Thing is, they actually do it in a way that works. Using the restructured timeline engineered by the last film, Captain Kirk (Chris Pine), his Vulcan First Officer Spock (Zachary Quinto) and the rest of their gang, which this time also includes Dr. Carol Marcus (Alice Eve), a rather important figure in Star Trek lore if you’re into that sort of thing, have an extremely valid reason for engaging in this intergalactic test of will and intellect suddenly thrust upon them. It was original Spock’s (Leonard Nimoy) appearance that gave Federation leader Admiral Marcus (Peter Weller) the impetus for deep space exploration, to find out what was out there they might not know about and craft safeguards to keep Earth and the fellow planets they were aligned with safe. It was thanks to these journeys he came to know secretive Federation officer John Harrison (Benedict Cumberbatch), their relationship the one that will entangle the crew of the Enterprise in a fight both unexpected yet completely preordained.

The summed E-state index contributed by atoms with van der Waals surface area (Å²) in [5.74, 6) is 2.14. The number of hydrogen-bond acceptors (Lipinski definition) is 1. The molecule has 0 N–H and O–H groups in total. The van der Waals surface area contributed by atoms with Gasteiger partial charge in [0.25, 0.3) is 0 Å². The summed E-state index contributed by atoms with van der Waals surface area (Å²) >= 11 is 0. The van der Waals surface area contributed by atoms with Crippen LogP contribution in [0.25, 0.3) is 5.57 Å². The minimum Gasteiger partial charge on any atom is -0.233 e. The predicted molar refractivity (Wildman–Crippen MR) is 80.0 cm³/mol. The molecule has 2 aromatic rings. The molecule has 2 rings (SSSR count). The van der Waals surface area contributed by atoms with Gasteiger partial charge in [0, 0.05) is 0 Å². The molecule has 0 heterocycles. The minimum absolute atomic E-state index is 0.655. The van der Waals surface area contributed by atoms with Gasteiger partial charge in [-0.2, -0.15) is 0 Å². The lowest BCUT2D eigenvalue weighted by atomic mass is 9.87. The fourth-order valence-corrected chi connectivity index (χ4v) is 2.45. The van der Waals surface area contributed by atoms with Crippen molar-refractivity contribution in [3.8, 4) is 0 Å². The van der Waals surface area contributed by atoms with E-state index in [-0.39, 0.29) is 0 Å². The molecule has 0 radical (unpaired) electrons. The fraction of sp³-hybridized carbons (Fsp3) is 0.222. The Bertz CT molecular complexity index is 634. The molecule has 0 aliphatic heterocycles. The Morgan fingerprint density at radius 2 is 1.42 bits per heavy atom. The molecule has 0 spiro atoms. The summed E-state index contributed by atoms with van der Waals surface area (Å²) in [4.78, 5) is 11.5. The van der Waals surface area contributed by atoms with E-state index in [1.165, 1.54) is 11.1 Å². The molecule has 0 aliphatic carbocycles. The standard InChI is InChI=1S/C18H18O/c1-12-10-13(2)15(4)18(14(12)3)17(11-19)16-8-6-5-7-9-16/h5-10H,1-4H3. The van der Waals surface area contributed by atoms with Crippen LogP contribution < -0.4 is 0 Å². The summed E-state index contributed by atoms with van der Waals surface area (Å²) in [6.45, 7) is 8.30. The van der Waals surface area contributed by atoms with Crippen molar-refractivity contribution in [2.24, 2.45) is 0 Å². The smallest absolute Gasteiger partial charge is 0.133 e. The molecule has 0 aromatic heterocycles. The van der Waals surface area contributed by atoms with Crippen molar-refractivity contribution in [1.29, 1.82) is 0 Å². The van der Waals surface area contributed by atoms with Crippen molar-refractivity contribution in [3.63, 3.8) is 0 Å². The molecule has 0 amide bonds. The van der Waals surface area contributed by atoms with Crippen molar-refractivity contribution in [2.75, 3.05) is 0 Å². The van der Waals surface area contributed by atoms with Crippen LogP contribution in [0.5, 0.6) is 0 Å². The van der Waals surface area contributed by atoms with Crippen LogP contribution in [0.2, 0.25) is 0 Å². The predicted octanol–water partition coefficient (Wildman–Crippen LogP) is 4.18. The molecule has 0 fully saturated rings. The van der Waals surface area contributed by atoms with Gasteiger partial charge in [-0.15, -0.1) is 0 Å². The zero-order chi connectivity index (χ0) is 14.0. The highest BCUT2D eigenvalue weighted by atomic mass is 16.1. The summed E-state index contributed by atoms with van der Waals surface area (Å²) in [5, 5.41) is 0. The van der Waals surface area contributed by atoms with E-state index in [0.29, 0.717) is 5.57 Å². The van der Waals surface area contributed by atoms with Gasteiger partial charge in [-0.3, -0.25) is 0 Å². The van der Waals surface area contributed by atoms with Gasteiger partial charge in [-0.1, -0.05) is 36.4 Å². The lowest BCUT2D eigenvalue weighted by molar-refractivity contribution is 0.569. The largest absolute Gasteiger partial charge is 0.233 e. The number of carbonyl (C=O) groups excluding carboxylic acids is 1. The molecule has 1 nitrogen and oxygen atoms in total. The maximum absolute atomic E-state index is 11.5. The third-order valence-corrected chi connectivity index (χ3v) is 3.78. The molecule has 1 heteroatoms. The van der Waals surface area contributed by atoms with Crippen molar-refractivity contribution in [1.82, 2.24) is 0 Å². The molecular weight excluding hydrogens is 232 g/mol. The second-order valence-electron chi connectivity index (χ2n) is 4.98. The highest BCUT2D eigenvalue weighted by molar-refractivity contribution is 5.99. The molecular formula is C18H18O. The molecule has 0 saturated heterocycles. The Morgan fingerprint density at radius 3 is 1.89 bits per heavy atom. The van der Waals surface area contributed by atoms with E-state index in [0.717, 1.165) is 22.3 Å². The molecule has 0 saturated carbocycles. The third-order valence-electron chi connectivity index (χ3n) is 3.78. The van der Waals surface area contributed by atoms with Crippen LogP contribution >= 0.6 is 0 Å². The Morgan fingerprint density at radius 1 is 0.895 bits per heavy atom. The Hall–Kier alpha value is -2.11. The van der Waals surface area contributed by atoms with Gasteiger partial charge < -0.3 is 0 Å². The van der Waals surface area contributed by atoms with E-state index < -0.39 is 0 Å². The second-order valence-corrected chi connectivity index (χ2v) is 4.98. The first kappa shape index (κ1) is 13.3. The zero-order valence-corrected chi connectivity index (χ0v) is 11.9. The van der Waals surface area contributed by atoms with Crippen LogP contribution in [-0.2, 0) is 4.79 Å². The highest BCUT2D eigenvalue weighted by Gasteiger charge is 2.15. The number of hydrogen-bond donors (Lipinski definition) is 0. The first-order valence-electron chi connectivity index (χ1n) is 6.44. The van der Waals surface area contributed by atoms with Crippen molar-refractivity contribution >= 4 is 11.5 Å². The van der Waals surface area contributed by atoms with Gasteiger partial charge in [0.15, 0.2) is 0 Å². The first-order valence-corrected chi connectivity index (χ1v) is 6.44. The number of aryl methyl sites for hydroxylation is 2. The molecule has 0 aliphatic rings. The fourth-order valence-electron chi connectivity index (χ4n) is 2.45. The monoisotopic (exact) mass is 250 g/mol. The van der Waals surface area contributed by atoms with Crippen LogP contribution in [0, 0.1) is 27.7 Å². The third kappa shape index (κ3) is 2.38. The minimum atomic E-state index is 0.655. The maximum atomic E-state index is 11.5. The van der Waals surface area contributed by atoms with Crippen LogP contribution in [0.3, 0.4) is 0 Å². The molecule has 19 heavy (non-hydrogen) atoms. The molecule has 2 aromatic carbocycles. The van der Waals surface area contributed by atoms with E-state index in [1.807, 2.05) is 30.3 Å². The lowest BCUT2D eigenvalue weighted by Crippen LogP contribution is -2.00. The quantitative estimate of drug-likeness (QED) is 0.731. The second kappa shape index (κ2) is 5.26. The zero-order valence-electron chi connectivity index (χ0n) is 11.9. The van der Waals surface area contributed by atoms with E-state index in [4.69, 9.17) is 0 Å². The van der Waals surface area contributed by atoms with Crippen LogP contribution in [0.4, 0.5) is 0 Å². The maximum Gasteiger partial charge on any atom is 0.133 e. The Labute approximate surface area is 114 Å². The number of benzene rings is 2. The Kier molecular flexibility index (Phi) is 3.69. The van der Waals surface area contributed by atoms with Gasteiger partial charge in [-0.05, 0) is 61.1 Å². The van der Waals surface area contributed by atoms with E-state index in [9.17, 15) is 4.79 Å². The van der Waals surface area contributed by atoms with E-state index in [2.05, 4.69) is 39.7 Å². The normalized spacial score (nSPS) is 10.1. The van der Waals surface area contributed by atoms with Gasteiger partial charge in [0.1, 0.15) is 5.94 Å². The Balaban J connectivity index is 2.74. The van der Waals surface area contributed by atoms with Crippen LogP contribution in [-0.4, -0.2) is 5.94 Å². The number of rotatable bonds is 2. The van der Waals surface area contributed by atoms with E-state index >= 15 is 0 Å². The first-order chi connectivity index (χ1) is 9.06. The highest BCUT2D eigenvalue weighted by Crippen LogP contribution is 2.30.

Fine. Good. I’m okay with this. For a minute there, I got the feeling Abrams and company were going to satiate my initial misgivings, maybe even do some serious reinvention of an important genre-based cinematic figure on the level of what Christopher Nolan and his team did with The Joker in The Dark Knight. But sadly, almost unavoidably, with what feels of zero hesitation and, maybe even worse, outright glee, the team doesn’t just pay homage to what has happened before, but begin to copy it with an exuberant relish bordering on nonsensical. It is as if the writers are willfully calling attention to just how cute they are, how smart they’re being, that they are winking to the audience in a way that makes its seems like they are wearing their innate cleverness on their chests like a badge of honor.